UK Govt Turns New Leaf (Why the UK Loves ME/CFS More (!))

January 6, 2012

Posted by Cort Johnson

The Medical Research Council is a government agency responsible for coordinating and funding medical research in the UK. No slouch in the medical world, MRC funded research has lead to numerous breakthroughs including, way back in 1918, the discovery that influenza is caused by a virus, the discovery of the structure of DNA in the 1953 and most recently the 2009 Nobel prize for work on ribosomes.

The MRC’s record on innovative research pretty much stopped at CFS, however. Bogged down in a purely behaviorist stance towards the disorder, recent MRC funded studies have focused almost entirely on CBT with precious few funds devoted to pathophysiology. Check out the recent MRC studies below.

  • Randomised controlled trial of nurse led self-help treatment for primary care patients with chronic fatigue syndrome (1,340,000 US Dollars)
  • The PACE Trial – The PACE trial; A RCT of CBT, graded exercise, adaptive pacing and usual medical care for the chronic fatigue syndrome ($4,336,000 US Dollars)
  • Chronic Fatigue & Ethnicity ($253,000 US Dollars)
  • Training speech therapists in Cognitive Behavioural Therapy to treat Medically Unexplained Dysphonia: A Trial Platform ($404,000 US Dollars)
  • United Kingdom Primary Sjogren’s Syndrome Registry (UKPSSR) ($ 864,000 US Dollars)

Post Traumatic PACE Syndrome? Something has changed, however. Whether it’s due to the poor PACE results, the Rituximab finding or interest stirred up by XMRV the MHC is brewing a different cup of tea this time around.

Topping in at $4,336,000 Dr. White’s PACE trials ended up being easily the most expensive study ever done anywhere on ME/CFS and their tepid results must have left a bitter taste in the mouths of MRC group. The PACE trials were the second large and expensive government financed study (Belgium was first) that failed to show that CBT/GET was a cost-effective way (or effective) way of treating CFS.

Note that the list of current projects does not contain follow up funding for Dr. White’s PACE trials. Has the MRC soured on CBT? Time will tell but at least this round suggests that it may have.

Instead of a behavioral focus the latest round of MRC studies on CFS are focused ENTIRELY on pathophysiology. The studies may not be ground-breaking and two are peripheral to ME/CFS this slate of studies is a distinct change of ‘pace’ for the MRC.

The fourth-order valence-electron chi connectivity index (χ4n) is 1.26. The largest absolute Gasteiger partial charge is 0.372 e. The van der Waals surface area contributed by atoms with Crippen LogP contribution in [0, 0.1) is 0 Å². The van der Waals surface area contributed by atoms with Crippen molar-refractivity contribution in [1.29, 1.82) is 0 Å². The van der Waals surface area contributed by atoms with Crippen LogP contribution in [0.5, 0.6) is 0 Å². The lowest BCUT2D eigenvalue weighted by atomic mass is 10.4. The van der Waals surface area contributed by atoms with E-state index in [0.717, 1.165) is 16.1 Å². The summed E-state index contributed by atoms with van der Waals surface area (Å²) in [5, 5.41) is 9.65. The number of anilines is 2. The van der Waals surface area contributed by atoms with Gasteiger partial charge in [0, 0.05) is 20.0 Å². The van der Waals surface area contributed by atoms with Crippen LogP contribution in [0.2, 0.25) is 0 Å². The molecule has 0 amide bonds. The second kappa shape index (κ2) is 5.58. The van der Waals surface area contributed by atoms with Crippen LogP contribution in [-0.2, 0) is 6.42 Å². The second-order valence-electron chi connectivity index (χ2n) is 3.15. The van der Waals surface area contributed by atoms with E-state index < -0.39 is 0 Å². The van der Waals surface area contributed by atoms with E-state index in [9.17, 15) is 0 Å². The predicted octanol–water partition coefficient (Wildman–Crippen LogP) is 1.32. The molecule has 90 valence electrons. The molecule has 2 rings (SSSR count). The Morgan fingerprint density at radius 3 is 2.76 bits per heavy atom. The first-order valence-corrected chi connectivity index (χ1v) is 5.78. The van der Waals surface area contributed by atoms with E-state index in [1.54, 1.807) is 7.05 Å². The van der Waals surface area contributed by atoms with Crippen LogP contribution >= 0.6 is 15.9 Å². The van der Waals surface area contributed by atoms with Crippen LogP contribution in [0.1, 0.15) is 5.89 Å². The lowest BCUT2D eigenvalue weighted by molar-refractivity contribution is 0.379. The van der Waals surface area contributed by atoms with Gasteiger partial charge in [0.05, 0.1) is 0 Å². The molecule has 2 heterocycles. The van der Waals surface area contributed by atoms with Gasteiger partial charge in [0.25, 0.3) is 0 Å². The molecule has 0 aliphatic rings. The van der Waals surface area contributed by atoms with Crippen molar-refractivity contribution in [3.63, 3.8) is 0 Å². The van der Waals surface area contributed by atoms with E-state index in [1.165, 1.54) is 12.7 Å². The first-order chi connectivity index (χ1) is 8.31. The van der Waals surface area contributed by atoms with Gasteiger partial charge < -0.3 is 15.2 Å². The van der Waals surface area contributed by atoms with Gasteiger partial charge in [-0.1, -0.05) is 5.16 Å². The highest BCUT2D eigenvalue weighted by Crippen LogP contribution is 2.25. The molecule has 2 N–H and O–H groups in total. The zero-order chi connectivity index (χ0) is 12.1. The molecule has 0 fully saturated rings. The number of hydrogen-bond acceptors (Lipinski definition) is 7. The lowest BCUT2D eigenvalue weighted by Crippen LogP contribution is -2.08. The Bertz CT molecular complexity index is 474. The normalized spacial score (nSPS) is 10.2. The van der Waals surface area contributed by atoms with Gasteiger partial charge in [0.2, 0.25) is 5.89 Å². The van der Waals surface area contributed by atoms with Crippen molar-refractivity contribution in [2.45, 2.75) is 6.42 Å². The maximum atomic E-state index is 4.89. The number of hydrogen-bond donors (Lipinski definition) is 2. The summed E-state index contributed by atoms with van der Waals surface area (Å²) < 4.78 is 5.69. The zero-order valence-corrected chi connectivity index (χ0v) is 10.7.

Signs of Change at the MRC have been in the air. In 2009 the MRC convened a CFS/ME working group composed of researchers from across the spectrum. In 2010 the MRC’s priority list for CFS/ME research included examining the mitochondria, using antiviral agents or immune modulators to reduce symptoms, examining genetics more closely and looking for ‘neuro-biological’ changes. This is a decidedly different group than the one which funded behavioral or epidemiological studies year after year.

The Studies

The MRC is funding both CFS specific and non-CFS specific disorders

 CFS Specific Studies

  • Understanding the pathogenesis of autonomic dysfunction in chronic fatigue syndrome and its relationship with cognitive impairment. Principal investigator: Professor Julia Newton
  • Modulation of aberrant mitochondrial function and cytokine production in skeletal muscle of patients with CFS by supplementary polyphenols. Principal investigator: Professor Anne McArdle
  • Can enhancing slow wave sleep SWS improve daytime function in patients with CFS? Principal investigator: Professor David Nutt Institution: Imperial College London

Newton, the Brain and the ANS - With four ME/CFS studies published in 2011, Dr. Newton’s Newcastle group is one of the most productive anywhere. Heavily focused on the autonomic nervous (ANS) system functioning, the Newton study will examine both blood flows to the brain and ANS functioning to see if they can determine where the dizziness and difficulty standing in ME/CFS comes from.

McCardle on the Mitochondria - The McArdle study will use new and improved technology to examine mitochondrial functioning in the muscles. It follows on a series of studies that have suggested problems with muscle functioning including a Newton study last year which demonstrated low muscle pH during exercise and five studies by Fulle in Italy over the past 11 years finding altered mitochrondrial gene expression, increased oxidative stress, altered calcium transport and more in muscles of people with CFS.